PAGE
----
When I signed up for Yoga Journal's 21-Day Yoga Challenge, I joked with my husband about how long it would take me to end up in traction — or, as a friend calls it, "assisted yoga."
I've been doing yoga — a personalized hybrid of Sivananda and vinyasa — on and off since graduate school, when I took a weekend class at the local YMCA with my mom. Through the years, I've taken sporadic classes in Svaroopa and Vinyasa Flow, among others. Some years I've done more than others. I've been doing it more consistently since 2007, a year after my thoracic outlet problems started; giving up yoga for nearly a year worsened the condition rather than made it better. (I wasn't formally diagnosed until a few years later.)
So these days, I do a long practice — long meaning anywhere from 75 to 83 minutes, these days mostly in the latter range, and that's asana alone — twice a week. Since the Yoga Challenge began, I've done some long practices, but mostly added a half-hour of asana (postural practice) daily to my gym workouts. It's been a learning experience: working with my body rather than forcing it. But that's not the part of the challenge I want to ramble about. This is a Druid blog, after all.
The other important YC component: meditate 15 minutes a day.
What is meditation? It comes from a Latin root meaning "thinking over" and often refers to a practice of contemplation and reflection, especially of a religious nature.
The definition reminds me of what John Michael Greer terms "discursive meditation" in The Art and Practice of Geomancy Traditional Western meditation involves not the banishing of thought, but focusing thought like a laser on a particular concept: in Greer, the geomantic figures, although you can do the same with any symbol system or a name or aspect of a god. This was the form of meditation used in the Christian world, although it's largely fallen out of favor.
The type most commonly used is Eastern meditation, which involves withdrawal from both the senses and thought, achieving a greater oneness through the absence of objects. This is the type you commonly see in yoga, in which people focus on their breath, a mantra or a candle-flame; the focus provides a retreat from thought. In this way, I find yoga asana itself a meditation; I count my breath throughout the practice to know how long to hold a pose, which leaves little room for thinking. (Thoughts do try to squeeze in there anyway.) Weirdly enough, I find counting to calm the mind — one to ten, over and over and over.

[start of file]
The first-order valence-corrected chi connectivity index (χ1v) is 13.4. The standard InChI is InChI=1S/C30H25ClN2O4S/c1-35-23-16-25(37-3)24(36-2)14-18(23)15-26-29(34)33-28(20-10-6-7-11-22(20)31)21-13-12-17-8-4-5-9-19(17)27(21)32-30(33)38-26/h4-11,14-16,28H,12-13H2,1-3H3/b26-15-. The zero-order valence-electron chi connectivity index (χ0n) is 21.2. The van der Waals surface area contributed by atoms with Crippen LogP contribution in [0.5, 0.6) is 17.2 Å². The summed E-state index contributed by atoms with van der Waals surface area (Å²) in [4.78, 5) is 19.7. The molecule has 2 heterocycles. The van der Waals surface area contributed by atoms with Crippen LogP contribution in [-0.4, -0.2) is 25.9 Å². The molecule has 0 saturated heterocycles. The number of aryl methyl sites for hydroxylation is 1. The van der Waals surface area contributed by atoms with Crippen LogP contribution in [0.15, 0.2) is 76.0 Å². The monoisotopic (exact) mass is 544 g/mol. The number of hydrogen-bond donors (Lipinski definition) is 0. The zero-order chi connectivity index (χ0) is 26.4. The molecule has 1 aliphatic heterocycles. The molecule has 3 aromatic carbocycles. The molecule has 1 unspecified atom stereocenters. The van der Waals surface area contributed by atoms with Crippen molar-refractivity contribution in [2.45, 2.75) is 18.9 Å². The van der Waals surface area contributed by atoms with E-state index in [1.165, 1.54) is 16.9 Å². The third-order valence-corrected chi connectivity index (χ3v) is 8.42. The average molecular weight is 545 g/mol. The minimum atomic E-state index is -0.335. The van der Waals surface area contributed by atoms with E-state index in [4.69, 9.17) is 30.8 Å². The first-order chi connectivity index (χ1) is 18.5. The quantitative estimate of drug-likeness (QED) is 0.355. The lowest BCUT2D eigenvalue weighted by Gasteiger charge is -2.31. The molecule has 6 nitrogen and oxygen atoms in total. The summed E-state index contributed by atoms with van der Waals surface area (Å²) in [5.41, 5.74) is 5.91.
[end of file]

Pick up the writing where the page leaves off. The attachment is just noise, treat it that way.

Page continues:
Overall, meditation is a shift in thought process from the secular to the sacred — the "set apart." It's the setting apart that makes something sacred, according to definition; there are no distractions, no other obligations in that moment, no multitasking, no ruminating.
Asana, running, weight-lifting, ecstatic dancing, washing dishes: all these can be meditation, if done in the right spirit. Trance-journeying, contemplating a prayer or concept, counting your breath. Religious rituals and prayers. If you're setting that time apart, using it for something other than distraction, ruminating or mechanical action, then it's meditation.
So, if chanting "om" doesn't do it for you, don't give up on meditation as a concept. I'd heartily recommend "Meditation: The Complete Guide" from Patricia Monaghan and Eleanor G. Diereck, which introduces the reader to a wide range of meditative practices from multiple traditions. Check it out.